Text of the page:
Analysis of mineral trapping for CO{sub 2} disposal in deep aquifers

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CO{sub 2} disposal into deep aquifers has been suggested as a potential means whereby atmospheric emissions of greenhouse gases may be reduced. However, our knowledge of the geohydrology, geochemistry, geophysics, and geomechanics of CO{sub 2} disposal must be refined if this technology is to be implemented safely, efficiently, and predictably. As a prelude to a fully coupled treatment of physical and chemical effects of CO{sub 2} injection, we have analyzed the impact of CO{sub 2} immobilization through carbonate precipitation. A survey of all major classes of rock-forming minerals, whose alteration would lead to carbonate precipitation, indicated that very few minerals ... continued below

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62 pages

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Xu, Tianfu; Apps, John A. & Pruess, Karsten July 20, 2001.

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Description

CO{sub 2} disposal into deep aquifers has been suggested as a potential means whereby atmospheric emissions of greenhouse gases may be reduced. However, our knowledge of the geohydrology, geochemistry, geophysics, and geomechanics of CO{sub 2} disposal must be refined if this technology is to be implemented safely, efficiently, and predictably. As a prelude to a fully coupled treatment of physical and chemical effects of CO{sub 2} injection, we have analyzed the impact of CO{sub 2} immobilization through carbonate precipitation. A survey of all major classes of rock-forming minerals, whose alteration would lead to carbonate precipitation, indicated that very few minerals are present in sufficient quantities in aquifer host rocks to permit significant sequestration of CO{sub 2}. We performed batch reaction modeling of the geochemical evolution of three different aquifer mineralogies in the presence of CO{sub 2} at high pressure. Our modeling considered (1) redox processes that could be important in deep subsurface environments, (2) the presence of organic matter, (3) the kinetics of chemical interactions between the host rock minerals and the aqueous phase, and (4) CO{sub 2} solubility dependence on pressure, temperature and salinity of the system. The geochemical evolution under both natural background and CO{sub 2} injection conditions was evaluated. In addition, changes in porosity were monitored during the simulations. Results indicate that CO{sub 2} sequestration by matrix minerals varies considerably with rock type. Under favorable conditions the amount of CO{sub 2} that may be sequestered by precipitation of secondary carbonates is comparable with and can be larger than the effect of CO{sub 2} dissolution in pore waters. The precipitation of ankerite and siderite is sensitive to the rate of reduction of ferric mineral precursors such as glauconite, which in turn is dependent on the reactivity of associated organic material. The accumulation of carbonates in the rock matrix and induced rock mineral alteration due to the presence of dissolved CO{sub 2} lead to a considerable decrease in porosity. The numerical experiments described here provide useful insight into sequestration mechanisms, and their controlling geochemical conditions and parameters.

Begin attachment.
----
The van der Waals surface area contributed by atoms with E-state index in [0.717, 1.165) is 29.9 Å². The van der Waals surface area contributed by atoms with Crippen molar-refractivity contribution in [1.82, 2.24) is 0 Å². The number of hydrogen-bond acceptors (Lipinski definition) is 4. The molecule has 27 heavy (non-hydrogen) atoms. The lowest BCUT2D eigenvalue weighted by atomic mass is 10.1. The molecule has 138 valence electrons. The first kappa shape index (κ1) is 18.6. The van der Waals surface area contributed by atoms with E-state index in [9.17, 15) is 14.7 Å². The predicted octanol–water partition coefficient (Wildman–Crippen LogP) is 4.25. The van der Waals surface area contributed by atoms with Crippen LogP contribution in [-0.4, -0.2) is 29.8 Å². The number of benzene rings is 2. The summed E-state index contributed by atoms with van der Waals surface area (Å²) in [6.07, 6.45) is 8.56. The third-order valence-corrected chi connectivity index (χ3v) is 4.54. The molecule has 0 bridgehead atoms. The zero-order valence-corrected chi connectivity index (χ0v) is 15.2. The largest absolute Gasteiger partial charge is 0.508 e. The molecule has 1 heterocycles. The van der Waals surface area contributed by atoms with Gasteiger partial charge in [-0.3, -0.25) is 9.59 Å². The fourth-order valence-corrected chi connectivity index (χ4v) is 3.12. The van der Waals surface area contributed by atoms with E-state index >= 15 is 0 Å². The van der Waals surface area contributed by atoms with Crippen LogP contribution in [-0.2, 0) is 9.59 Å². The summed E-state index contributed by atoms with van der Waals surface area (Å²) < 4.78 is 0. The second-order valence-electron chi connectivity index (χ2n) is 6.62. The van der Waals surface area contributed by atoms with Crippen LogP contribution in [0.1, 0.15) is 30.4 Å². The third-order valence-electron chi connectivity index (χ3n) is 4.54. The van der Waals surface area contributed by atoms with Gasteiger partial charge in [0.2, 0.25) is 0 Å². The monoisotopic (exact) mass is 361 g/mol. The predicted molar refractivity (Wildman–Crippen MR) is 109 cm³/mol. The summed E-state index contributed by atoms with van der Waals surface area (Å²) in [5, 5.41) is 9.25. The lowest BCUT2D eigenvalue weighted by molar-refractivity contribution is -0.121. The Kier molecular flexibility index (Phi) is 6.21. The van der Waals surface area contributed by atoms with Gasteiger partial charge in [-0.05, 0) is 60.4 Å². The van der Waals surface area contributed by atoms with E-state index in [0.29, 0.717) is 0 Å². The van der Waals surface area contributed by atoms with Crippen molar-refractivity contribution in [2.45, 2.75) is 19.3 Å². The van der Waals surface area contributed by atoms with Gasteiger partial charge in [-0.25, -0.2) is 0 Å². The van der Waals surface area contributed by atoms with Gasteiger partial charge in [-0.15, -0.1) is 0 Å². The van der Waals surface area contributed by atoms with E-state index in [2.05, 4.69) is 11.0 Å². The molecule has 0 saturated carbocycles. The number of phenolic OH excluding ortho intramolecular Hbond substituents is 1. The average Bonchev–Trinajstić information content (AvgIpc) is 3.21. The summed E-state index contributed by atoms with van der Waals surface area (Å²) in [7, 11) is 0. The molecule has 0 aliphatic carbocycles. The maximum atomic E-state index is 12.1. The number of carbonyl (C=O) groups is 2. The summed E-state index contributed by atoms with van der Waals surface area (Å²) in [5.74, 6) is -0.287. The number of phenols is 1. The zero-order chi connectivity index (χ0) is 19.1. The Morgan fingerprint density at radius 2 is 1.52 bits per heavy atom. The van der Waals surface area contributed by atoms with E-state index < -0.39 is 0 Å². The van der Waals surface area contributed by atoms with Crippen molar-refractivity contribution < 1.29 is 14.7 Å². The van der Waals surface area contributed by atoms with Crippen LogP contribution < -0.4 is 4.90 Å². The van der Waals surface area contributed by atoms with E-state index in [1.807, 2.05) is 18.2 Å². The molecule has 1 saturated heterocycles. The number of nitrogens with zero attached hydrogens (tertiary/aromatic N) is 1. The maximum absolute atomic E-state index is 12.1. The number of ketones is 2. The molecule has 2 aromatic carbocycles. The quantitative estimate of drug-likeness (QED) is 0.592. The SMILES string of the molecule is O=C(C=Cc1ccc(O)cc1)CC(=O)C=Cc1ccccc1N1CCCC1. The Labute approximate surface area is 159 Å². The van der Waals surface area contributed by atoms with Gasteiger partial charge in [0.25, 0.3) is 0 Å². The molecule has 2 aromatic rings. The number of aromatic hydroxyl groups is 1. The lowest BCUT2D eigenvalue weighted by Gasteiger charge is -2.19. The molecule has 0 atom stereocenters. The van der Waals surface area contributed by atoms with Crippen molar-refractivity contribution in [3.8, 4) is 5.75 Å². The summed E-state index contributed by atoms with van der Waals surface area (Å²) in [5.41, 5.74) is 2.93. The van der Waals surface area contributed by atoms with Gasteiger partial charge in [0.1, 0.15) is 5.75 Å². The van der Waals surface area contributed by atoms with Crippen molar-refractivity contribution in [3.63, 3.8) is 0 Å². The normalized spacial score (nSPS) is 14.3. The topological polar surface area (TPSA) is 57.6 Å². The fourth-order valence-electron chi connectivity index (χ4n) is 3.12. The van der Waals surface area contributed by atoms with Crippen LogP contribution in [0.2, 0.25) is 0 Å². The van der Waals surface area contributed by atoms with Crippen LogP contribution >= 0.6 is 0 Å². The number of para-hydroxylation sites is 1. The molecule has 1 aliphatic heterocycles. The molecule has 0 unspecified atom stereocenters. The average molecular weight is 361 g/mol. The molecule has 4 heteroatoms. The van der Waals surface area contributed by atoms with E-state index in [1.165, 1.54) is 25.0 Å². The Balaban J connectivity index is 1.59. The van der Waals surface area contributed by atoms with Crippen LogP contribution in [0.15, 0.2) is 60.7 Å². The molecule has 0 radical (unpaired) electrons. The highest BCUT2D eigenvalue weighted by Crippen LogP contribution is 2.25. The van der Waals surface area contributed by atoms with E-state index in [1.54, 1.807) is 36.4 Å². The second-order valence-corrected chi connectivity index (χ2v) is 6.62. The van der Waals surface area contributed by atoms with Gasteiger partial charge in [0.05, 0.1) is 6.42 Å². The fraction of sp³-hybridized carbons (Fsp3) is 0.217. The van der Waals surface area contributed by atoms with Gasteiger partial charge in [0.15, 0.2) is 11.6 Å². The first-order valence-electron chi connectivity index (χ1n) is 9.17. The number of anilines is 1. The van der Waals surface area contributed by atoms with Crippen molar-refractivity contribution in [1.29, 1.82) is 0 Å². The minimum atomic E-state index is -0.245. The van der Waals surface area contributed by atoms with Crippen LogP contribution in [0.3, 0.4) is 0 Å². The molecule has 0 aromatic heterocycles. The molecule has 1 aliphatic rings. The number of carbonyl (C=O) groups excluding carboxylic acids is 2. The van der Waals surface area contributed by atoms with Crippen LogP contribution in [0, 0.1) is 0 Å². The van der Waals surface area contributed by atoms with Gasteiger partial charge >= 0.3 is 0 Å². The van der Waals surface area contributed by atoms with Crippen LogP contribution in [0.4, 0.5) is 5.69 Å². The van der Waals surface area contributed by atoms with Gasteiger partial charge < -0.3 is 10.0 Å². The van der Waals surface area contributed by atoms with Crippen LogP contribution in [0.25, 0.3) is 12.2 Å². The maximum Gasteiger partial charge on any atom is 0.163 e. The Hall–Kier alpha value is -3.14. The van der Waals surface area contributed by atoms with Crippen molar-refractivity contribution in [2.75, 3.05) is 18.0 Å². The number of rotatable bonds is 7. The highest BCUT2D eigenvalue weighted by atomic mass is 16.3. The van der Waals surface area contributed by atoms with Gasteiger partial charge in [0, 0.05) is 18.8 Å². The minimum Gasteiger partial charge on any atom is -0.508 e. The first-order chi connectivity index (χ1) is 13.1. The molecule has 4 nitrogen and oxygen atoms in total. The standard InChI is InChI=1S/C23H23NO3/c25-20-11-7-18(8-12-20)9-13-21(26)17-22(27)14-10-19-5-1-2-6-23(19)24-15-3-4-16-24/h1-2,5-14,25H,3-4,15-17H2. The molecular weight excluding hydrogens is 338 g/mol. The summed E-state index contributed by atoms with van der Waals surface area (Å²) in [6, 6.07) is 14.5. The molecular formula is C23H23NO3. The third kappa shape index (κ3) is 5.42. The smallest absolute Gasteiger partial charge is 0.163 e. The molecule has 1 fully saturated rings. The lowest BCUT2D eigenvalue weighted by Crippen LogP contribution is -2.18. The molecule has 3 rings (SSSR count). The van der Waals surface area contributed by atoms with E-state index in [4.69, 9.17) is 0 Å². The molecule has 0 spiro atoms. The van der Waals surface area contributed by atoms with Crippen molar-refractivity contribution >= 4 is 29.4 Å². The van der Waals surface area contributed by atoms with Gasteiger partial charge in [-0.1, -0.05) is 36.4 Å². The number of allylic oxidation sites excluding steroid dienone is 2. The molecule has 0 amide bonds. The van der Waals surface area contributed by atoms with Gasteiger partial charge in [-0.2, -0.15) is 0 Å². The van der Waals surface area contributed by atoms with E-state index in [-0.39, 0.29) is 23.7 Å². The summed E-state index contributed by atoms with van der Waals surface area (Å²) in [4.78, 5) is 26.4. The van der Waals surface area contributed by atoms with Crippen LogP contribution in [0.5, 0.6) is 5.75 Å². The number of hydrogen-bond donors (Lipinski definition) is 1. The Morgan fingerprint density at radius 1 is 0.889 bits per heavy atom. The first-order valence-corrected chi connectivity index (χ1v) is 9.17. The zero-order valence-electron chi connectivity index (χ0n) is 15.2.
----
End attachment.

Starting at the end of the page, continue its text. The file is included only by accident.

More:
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62 pages

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OSTI as DE00789133

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  • Other Information: PBD: 20 Jul 2001

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  • Report No.: LBNL--46992
  • Grant Number: AC03-76SF00098
  • DOI: 10.2172/789133 | External Link
  • Office of Scientific & Technical Information Report Number: 789133
  • Archival Resource Key: ark:/67531/metadc724477

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  • July 20, 2001

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  • Sept. 29, 2015, 5:31 a.m.

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  • April 4, 2016, 2:50 p.m.

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Xu, Tianfu; Apps, John A. & Pruess, Karsten. Analysis of mineral trapping for CO{sub 2} disposal in deep aquifers, report, July 20, 2001; Berkeley, California. (digital.library.unt.edu/ark:/67531/metadc724477/: accessed September 19, 2017), University of North Texas Libraries, Digital Library, digital.library.unt.edu; crediting UNT Libraries Government Documents Department.